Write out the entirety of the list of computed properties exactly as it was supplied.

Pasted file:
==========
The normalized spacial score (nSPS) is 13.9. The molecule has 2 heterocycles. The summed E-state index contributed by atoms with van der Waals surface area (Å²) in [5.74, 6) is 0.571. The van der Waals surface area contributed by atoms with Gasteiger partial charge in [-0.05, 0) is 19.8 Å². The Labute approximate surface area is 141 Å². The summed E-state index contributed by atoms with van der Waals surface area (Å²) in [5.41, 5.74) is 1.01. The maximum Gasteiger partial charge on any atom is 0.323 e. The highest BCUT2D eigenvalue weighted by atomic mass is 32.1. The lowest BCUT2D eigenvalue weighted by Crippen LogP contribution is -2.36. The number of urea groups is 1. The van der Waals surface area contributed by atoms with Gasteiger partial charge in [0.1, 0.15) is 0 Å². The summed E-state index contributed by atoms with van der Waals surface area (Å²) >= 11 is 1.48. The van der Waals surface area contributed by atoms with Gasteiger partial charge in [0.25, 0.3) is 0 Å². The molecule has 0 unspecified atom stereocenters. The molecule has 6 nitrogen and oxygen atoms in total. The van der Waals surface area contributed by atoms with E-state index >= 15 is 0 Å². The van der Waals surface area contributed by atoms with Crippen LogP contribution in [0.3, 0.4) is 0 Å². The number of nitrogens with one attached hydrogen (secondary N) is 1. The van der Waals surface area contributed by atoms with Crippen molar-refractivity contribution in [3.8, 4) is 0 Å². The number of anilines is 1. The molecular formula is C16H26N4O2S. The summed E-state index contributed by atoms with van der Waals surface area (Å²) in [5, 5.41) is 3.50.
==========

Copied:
The normalized spacial score (nSPS) is 13.9. The molecule has 2 heterocycles. The summed E-state index contributed by atoms with van der Waals surface area (Å²) in [5.74, 6) is 0.571. The van der Waals surface area contributed by atoms with Gasteiger partial charge in [-0.05, 0) is 19.8 Å². The Labute approximate surface area is 141 Å². The summed E-state index contributed by atoms with van der Waals surface area (Å²) in [5.41, 5.74) is 1.01. The maximum Gasteiger partial charge on any atom is 0.323 e. The highest BCUT2D eigenvalue weighted by atomic mass is 32.1. The lowest BCUT2D eigenvalue weighted by Crippen LogP contribution is -2.36. The number of urea groups is 1. The van der Waals surface area contributed by atoms with Gasteiger partial charge in [0.1, 0.15) is 0 Å². The summed E-state index contributed by atoms with van der Waals surface area (Å²) >= 11 is 1.48. The van der Waals surface area contributed by atoms with Gasteiger partial charge in [0.25, 0.3) is 0 Å². The molecule has 0 unspecified atom stereocenters. The molecule has 6 nitrogen and oxygen atoms in total. The van der Waals surface area contributed by atoms with E-state index >= 15 is 0 Å². The van der Waals surface area contributed by atoms with Crippen LogP contribution in [0.3, 0.4) is 0 Å². The number of nitrogens with one attached hydrogen (secondary N) is 1. The van der Waals surface area contributed by atoms with Crippen molar-refractivity contribution in [3.8, 4) is 0 Å². The number of anilines is 1. The molecular formula is C16H26N4O2S. The summed E-state index contributed by atoms with van der Waals surface area (Å²) in [5, 5.41) is 3.50.